Today Dr Kylie Moore-Gilbert’s friends, colleagues and neighbours have gathered to mark two years since the Australian academic was imprisoned in Iran after being tried and convicted for allegedly spying. In September 2018 Dr Moore-Gilbert was arrested by the intelligence arm of the Iranian Revolutionary Guard at Tehran airport after attending a summer school program. She was tried, sentenced and convicted of espionage in a secret trial. Read more.

Kylie Moore-Gilbert’s family are hopeful of her release as she continues to exercise in jail

Stephen Drill, Herald Sun
Determined Australian academic Dr Kylie Moore-Gilbert has been staying fit in jail in Iran, as her family say they were “far from losing hope” despite the “unimaginable pain” they have endured. University of Melbourne Islamic studies expert Kylie Moore-Gilbert will mark two years in jail on Sunday. News Corp Australia can reveal that she has been exercising inside Qarchak prison, described as the world’s worst female jail. A source inside the violent prison said she has been jogging in the exercise yard in prison issued plastic bathroom slippers. Read more.

Statement from freekylie.net on the second anniversary of Kylie’s detention, and the #WeRunWithKylie campaign

This Sunday (September 13) marks two years since Dr Kylie Moore-Gilbert was wrongfully detained in Iran. On that day, Kylie’s friends in her hometown of Bathurst will be running in support of their former schoolmate, neighbour and friend. The FreeKylieMG group invites Australians and supporters of Kylie around the world to virtually join Kylie and her friends on a run, and to share photos of themselves running or walking on Twitter, Instagram or Facebook with the hashtag #WeRunWithKylie. Read the full statement here.

Australian academic Kylie Moore-Gilbert’s family and colleagues plead for her release after two years in Iranian prison

Tracey Shelton, ABC
Family and colleagues of Australian academic Kylie Moore-Gilbert have renewed pleas for her release from an Iranian prison as they mark the “very bleak anniversary” of her incarceration two years ago. Dr Moore-Gilbert, who worked as a lecturer in Middle Eastern studies at the University of Melbourne, was arrested in September 2018 at Tehran airport as she was leaving Iran after attending an academic conference. She was subsequently tried and sentenced to 10 years in prison for espionage, charges rejected by Australia as baseless. Read more.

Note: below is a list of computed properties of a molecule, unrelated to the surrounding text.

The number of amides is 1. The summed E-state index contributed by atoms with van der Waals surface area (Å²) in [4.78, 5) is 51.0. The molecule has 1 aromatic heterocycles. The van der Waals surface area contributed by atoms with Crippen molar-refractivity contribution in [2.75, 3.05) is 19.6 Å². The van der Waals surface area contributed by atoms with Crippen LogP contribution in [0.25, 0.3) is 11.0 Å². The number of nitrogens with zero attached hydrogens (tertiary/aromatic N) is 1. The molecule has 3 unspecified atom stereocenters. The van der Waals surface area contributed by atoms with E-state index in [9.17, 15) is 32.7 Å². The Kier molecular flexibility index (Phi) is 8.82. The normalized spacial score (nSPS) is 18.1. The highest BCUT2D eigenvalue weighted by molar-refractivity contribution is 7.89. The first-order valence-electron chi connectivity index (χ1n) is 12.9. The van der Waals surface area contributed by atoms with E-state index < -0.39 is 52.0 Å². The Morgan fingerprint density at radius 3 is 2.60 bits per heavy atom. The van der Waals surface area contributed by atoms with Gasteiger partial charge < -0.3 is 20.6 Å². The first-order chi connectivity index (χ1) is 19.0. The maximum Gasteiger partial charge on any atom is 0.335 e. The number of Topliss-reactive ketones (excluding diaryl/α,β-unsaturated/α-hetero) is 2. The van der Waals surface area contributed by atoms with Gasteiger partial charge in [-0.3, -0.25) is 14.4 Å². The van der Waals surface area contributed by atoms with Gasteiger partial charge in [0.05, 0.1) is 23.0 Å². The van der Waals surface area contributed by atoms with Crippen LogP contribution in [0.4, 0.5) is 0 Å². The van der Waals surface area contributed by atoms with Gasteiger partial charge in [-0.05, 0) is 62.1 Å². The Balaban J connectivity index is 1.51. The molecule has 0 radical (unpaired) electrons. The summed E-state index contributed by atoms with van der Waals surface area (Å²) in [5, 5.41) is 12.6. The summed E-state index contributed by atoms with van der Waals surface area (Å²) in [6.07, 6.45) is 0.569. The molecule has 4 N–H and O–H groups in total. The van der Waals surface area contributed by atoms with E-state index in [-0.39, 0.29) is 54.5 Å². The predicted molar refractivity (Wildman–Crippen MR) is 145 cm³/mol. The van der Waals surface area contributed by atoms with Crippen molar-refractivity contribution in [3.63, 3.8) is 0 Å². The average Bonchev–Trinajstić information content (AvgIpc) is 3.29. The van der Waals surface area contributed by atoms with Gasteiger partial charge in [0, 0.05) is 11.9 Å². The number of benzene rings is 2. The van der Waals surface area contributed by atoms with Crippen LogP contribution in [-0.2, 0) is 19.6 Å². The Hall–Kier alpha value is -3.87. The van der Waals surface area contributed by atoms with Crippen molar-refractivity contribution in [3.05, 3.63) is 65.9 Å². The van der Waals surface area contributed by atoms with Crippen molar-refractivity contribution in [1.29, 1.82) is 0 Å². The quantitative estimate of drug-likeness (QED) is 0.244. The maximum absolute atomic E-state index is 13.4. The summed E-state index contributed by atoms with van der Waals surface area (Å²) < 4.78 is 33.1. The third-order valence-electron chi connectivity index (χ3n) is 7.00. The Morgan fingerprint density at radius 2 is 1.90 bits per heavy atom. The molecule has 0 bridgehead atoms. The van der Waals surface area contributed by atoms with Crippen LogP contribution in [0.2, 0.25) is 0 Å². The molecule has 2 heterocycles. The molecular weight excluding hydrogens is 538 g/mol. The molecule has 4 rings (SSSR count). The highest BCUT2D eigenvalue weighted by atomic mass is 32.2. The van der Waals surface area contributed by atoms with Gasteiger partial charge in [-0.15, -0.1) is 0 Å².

Kylie Moore-Gilbert’s every step being followed inside prison in Iran

Ben Doherty, The Guardian
Kylie Moore-Gilbert has enough money to buy food and water inside Iran’s notorious Qarchak prison, but is closely surveilled everywhere she goes, sources inside the jail say.Fellow prisoners report that the British Australian academic appears to have so far escaped infection in the wave of Covid-19 sweeping through the prison, but that her communications with the outside world are strictly proscribed, according to Roya Boroumand, executive director of the Abdorrahman Boroumand Center (ABC) for Human Rights in Iran. Read more.

MP Josh Burns raises Kylie’s plight in the Australian Parliament

Josh Burns, Member for Macnamara
Today marks 719 days since Dr Kylie Moore-Gilbert, and Australian academic who lived in my electorate, was imprisoned in Iran on charges of espionage. Dr Moore-Gilbert and the Australian charges reject these charges. She was attending a conference in Tehran in September 2018 when she was arrested at the airport as she was about to leave the country. Listen to the speech here or watch the video here.

Today marks 717 days that Kylie Moore-Gilbert has been imprisoned in Iran

Sarah Abo, Nine
Her name is Kylie Moore-Gilbert. Today marks 717 days that she’s been imprisoned in Iran on trumped-up charges of espionage.As you sit there reading these words, the 33-year-old is on the other side of the world, likely sitting on the concrete floor of a squalid cell on the desert outskirts of Tehran.No one knows very much else about Kylie’s plight at the moment. She was last visited by Australia’s ambassador in Iran about a month ago, who reported she was “well” — a seemingly relative concept. Read here.

Young academic accused of spying imprisoned in Iran for over 700 days

Sarah Abo, 60 Minutes Australia
If you have a free moment, spare a thought for Australian academic Dr Kylie Moore-Gilbert. Her situation is grim. She’s about to start her third year as a prisoner in Iran and is being held in an unimaginably squalid, coronavirus-infested jail outside the capital, Tehran. Her crime, according to the Iranian regime, is that she’s a spy. Dr Moore-Gilbert emphatically denies the accusation, but her appeals have all been ignored or rejected. As Sarah Abo reports, it means her only hope now is for the Australian government to come to her rescue. Watch the episode here.